Study: ADHD medicines help curb criminal behavior

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The Swedish Research Council, the U.S. National Institute of Child Health and Human Development, the Wellcome Trust and other agencies paid for the research.

ADHD medicines may help people organize their lives better and reduce impulsive behavior. They also bring a patient into counseling and health care, said Philip Asherson, a professor at the Institute of Psychiatry at King’s College London.

“It’s not necessarily just the medication” that is reducing the likelihood of crime, he said.

Still, Asherson said the study should lead to wider use of the drugs: “It firmly establishes the link between ADHD and criminality and establishes that medication has an impact on that criminality.”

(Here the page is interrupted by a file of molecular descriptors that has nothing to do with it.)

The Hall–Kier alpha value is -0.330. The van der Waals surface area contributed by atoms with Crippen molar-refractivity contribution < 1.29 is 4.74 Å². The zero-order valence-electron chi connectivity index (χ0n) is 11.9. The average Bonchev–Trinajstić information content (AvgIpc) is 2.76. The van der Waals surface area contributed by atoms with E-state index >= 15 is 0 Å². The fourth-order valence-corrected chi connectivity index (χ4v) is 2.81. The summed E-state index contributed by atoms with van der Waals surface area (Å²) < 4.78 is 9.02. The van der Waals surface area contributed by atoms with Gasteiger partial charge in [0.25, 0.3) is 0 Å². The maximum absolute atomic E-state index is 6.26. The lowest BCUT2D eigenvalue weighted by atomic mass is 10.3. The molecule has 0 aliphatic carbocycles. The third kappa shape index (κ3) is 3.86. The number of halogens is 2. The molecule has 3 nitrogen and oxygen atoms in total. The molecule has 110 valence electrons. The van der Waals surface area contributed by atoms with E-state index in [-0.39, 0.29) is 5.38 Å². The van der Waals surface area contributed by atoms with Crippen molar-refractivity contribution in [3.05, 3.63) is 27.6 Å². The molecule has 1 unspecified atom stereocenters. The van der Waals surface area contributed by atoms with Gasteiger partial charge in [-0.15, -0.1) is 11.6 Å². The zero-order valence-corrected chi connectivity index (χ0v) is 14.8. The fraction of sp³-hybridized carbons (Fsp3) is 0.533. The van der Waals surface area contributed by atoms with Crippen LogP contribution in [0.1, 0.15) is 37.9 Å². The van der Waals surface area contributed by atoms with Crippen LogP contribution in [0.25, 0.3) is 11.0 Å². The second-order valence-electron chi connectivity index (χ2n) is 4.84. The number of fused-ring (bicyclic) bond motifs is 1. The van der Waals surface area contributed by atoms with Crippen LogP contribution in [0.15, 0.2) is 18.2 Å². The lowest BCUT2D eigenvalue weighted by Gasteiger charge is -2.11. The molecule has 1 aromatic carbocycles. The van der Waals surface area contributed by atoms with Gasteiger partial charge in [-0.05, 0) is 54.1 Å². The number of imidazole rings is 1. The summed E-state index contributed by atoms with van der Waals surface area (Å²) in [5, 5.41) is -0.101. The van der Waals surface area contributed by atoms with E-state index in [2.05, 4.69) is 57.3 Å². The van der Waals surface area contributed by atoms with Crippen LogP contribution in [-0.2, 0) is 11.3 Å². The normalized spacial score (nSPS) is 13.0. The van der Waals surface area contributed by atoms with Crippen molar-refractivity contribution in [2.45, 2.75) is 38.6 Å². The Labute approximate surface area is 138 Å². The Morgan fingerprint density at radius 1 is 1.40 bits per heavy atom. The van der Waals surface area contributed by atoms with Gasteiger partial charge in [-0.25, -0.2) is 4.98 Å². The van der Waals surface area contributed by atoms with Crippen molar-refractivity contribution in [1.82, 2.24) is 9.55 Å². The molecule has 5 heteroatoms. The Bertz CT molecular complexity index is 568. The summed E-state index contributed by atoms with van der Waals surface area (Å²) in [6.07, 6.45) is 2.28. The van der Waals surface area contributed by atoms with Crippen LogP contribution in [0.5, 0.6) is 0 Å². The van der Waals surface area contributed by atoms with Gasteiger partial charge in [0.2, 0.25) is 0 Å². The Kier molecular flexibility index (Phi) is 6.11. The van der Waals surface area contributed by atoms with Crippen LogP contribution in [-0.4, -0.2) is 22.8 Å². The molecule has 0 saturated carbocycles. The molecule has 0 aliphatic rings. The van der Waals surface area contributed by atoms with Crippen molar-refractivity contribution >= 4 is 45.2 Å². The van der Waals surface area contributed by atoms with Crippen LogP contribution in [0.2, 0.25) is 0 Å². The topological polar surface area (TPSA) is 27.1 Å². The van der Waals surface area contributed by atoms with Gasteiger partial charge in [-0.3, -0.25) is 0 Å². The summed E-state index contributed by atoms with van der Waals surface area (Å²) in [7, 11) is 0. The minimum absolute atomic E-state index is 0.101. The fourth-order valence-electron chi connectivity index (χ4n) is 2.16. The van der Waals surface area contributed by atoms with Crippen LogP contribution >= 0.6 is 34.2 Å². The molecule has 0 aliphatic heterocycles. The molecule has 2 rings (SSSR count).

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AP Medical Writer Maria Cheng in London contributed to this report.

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Online:

Study: http://www.nejm.org

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Marilynn Marchione can be followed at http://twitter.com/MMarchioneAP

Copyright 2014 The Associated Press. All rights reserved. This material may not be published, broadcast, rewritten or redistributed.

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